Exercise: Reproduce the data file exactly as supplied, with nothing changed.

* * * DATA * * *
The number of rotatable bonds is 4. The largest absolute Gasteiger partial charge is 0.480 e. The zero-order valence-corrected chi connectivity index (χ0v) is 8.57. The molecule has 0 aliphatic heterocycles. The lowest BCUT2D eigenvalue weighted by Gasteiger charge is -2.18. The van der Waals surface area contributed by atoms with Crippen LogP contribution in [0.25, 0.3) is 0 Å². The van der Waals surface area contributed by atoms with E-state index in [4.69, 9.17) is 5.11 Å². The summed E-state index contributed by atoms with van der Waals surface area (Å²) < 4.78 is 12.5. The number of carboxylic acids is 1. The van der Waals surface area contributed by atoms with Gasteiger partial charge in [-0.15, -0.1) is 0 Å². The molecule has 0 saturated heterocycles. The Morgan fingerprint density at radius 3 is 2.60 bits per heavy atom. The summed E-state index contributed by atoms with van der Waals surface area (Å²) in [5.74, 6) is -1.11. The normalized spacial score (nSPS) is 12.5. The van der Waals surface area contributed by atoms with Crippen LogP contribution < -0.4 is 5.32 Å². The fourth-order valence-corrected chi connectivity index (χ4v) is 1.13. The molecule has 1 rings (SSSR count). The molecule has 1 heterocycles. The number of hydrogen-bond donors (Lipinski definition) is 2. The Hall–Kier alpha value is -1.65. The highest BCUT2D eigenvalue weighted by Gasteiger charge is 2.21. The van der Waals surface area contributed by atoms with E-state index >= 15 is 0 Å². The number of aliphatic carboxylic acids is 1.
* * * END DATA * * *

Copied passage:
The number of rotatable bonds is 4. The largest absolute Gasteiger partial charge is 0.480 e. The zero-order valence-corrected chi connectivity index (χ0v) is 8.57. The molecule has 0 aliphatic heterocycles. The lowest BCUT2D eigenvalue weighted by Gasteiger charge is -2.18. The van der Waals surface area contributed by atoms with Crippen LogP contribution in [0.25, 0.3) is 0 Å². The van der Waals surface area contributed by atoms with E-state index in [4.69, 9.17) is 5.11 Å². The summed E-state index contributed by atoms with van der Waals surface area (Å²) < 4.78 is 12.5. The number of carboxylic acids is 1. The van der Waals surface area contributed by atoms with Gasteiger partial charge in [-0.15, -0.1) is 0 Å². The molecule has 0 saturated heterocycles. The Morgan fingerprint density at radius 3 is 2.60 bits per heavy atom. The summed E-state index contributed by atoms with van der Waals surface area (Å²) in [5.74, 6) is -1.11. The normalized spacial score (nSPS) is 12.5. The van der Waals surface area contributed by atoms with Crippen LogP contribution < -0.4 is 5.32 Å². The fourth-order valence-corrected chi connectivity index (χ4v) is 1.13. The molecule has 1 rings (SSSR count). The molecule has 1 heterocycles. The number of hydrogen-bond donors (Lipinski definition) is 2. The Hall–Kier alpha value is -1.65. The highest BCUT2D eigenvalue weighted by Gasteiger charge is 2.21. The van der Waals surface area contributed by atoms with E-state index >= 15 is 0 Å². The number of aliphatic carboxylic acids is 1.